Afghan archaeologists race to study Buddhist site before destruction

We all remember the Bamiyan statues, those giant stone Buddhas the Taliban blew up in 2001. One of the 1,500 year-old statues is pictured here. Pictures are all we have left of them.

Now another Buddhist site in Afghanistan is under threat of destruction. This time the danger isn’t the Taliban, but a Chinese mining company. The site of Mes Aynak in eastern Afghanistan was home to a thriving Buddhist monastery in the seventh century. It’s also right next to an abandoned Soviet mine that may have the world’s second-largest reserve of copper. A Chinese mining company has invested $3.5 billion to exploit the mine and Afghan officials are eager for work to get underway.

A team of Afghani archaeologists is busy excavating the site and has found an entire monastery complex with more than 150 statues. They were originally given three years, a woefully inadequate length of time for a team of barely forty people, and now they’re being pressured to finish by the end of this year. The archaeologists fear that once the miners move in, the monastery will get wrecked.

The mine will bring much-needed jobs and wealth to Afghanistan, which is also courting adventure tours, so the in the rush to yank copper out of their land they might want to think about preserving some of their past.

[Photo courtesy Marco Bonavoglia via Wikimedia Commons]

Buddha and Picasso at the British Museum

The Fall season has started at London’s British Museum with two excellent free exhibitions.

Images and sacred texts: Buddhism across Asia starts today. It covers Buddhist art and sacred literature from Sri Lanka to Japan and explains the core beliefs of what can be a difficult religion to understand. The artifacts are from the museum’s permanent collection–one of the biggest in the world–and include many items that have never been displayed before.

Picasso to Julie Mehretu: modern drawings from the British Museum collection started on October 7 and examines the interchange between artists over the past hundred years. It begins with Picasso, one of the most influential artists of the twentieth century, and ends with Julie Mehretu, an Ethiopian artist who is one of today’s most popular contemporary artists.

The British Museum is one of many free museums in London, including the Tate Modern, Tate Britain, National Gallery, and National Portrait Gallery. This helps cut the cost of a trip to what is otherwise a very expensive destination. The British Museum is deservedly high on every visitor’s list because of its giant collection of artifacts from every ancient culture, from Egyptian mummies to Viking swords. The ongoing series of free exhibits gives repeat visitors a chance to see something new with every trip.

Picasso to Julie Mehretu: modern drawings from the British Museum collection will run until 25 April 2011. Images and sacred texts: Buddhism across Asia runs until 3 April 2011.

Borobudur in Indonesia–a memory maker and other people’s photographs

This essay by Lisa Reed in the New York Times about her return to Borobudur with her nine-year old son reminded me of a couple of points. Mainly, I am reminded about how utterly spectacular this Buddhist temple complex is, and how fortunate I was to have lived in Singapore for three years so that places like this in Indonesia could be seen on a long weekend trip. I’m also reminded of picture-taking.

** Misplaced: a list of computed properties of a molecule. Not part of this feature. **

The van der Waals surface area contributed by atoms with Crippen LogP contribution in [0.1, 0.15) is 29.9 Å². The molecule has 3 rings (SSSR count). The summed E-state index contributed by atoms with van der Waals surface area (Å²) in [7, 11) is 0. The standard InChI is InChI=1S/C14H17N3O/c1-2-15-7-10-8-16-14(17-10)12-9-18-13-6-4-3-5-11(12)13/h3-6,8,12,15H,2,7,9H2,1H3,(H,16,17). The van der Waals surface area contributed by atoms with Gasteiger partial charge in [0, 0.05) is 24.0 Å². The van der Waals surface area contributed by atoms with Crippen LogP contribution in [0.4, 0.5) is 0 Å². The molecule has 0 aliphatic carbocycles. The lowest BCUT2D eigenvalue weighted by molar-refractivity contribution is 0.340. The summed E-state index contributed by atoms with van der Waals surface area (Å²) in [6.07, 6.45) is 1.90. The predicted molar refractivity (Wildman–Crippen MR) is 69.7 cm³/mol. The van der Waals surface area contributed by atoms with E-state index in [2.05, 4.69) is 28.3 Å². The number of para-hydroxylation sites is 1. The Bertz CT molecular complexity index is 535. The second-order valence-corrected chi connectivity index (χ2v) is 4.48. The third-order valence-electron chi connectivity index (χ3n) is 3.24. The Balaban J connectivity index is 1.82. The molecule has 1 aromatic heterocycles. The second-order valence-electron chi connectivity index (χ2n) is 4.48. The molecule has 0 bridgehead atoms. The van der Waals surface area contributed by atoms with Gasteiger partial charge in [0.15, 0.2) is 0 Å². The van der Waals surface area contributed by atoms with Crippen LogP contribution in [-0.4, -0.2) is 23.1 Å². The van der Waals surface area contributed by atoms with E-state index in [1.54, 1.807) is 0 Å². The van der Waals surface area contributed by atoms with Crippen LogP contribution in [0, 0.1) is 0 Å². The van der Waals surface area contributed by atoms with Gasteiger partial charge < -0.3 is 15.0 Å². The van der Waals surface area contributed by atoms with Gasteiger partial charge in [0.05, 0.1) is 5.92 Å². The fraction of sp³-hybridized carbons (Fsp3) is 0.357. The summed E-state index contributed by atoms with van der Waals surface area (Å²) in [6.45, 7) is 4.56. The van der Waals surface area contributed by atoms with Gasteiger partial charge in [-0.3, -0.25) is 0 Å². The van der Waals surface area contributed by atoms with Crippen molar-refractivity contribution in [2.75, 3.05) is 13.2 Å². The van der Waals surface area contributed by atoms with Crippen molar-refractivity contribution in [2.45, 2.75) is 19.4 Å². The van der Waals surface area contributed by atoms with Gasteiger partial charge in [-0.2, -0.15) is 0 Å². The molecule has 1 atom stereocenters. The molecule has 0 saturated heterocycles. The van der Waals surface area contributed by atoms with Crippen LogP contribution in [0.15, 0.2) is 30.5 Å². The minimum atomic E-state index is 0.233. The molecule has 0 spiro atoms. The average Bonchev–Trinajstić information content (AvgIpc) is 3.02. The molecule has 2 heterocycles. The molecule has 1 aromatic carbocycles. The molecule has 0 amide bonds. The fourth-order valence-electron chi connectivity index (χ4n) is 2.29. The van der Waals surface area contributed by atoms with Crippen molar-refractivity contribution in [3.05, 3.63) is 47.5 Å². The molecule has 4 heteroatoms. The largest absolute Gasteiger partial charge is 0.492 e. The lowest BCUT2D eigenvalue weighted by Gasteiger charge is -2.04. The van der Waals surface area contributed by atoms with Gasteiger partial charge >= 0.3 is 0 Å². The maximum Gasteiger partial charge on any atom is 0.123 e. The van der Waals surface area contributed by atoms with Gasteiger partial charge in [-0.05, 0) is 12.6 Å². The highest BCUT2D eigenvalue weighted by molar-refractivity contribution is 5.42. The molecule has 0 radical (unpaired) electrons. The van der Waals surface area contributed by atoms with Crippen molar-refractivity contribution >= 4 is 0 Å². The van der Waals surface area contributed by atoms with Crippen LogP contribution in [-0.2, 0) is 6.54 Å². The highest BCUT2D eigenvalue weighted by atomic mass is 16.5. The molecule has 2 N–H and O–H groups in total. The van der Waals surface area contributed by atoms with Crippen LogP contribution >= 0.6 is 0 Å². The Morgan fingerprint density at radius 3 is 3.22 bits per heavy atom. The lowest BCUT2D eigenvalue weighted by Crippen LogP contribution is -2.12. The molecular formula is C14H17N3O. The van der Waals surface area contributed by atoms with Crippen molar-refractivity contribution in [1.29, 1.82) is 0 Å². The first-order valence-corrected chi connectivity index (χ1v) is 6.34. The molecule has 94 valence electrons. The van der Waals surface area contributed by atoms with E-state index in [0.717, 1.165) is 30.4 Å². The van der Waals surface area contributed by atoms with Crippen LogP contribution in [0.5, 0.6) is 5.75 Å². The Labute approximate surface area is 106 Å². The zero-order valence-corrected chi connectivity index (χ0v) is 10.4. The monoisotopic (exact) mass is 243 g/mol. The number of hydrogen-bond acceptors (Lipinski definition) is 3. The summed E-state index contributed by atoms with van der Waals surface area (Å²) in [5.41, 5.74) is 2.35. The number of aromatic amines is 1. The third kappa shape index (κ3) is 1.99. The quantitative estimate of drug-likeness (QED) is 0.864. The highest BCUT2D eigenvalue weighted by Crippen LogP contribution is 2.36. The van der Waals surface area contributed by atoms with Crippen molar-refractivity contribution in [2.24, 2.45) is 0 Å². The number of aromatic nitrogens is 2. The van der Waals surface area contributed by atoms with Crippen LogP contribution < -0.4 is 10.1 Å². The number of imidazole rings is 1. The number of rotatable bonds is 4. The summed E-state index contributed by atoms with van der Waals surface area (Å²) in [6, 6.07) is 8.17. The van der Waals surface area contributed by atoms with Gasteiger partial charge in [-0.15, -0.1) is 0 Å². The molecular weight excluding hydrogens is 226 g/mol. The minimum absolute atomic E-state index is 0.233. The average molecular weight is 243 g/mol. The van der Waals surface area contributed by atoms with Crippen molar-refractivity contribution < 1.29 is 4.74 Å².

When I went to Borabudur, Yogyakarta, the city closest to it, was also part of the attraction. Friends recommended this city on the island of Java in Indonesia as a worthy jaunt for the history, the scenery, the food and the shopping. On all counts, my husband and I were pleased with our good fortune. I have great memories of buying an elaborate leather shadow puppet from the man who made it after visiting with him in his shop.

Borabudur was the centerpiece of a wonderful time and we were lucky enough to climb up its stairs early in the morning before the crowds came. We did not, however, get up before dawn to see the sun rise like Reed did.

However, like Reed, we did have the experience of people in Indonesia wanting us to be in their photographs. In Reed’s case, her son attracted attention. In our case, it was my husband.

In Asia he often looked like a toned down Gulliver in the land of Lilliputians, thus, he was the topic of many a conversation and a prized catch for a photo op. Maybe people thought he would bring them good luck, but whatever the reason, there he was on most vacation days in the middle of a group of Asians, smiling broadly, while they captured their image with him for their photo albums back home.

Borabudur, now a UNESCO World Heritage site, was built in the 8th and 9th centuries and is one of those places that is perfect for picture-taking with or without people. With its 72 rounded stone stupas and Buddha statues that mediate like calm sentries overlooking the valley that is edged by mountains, there is no end of an interesting angle.

Unfortunately, when I went to Borabudur, I was taking slides which are now stored in a box in one of our closets. One day I will go through them, but by reading Reed’s essay, I can see their angles. I seem to remember one with my husband in the middle of a group of Asians.

I’m wondering if the same people are looking at their albums from time to time asking themselves, “Who is this guy?”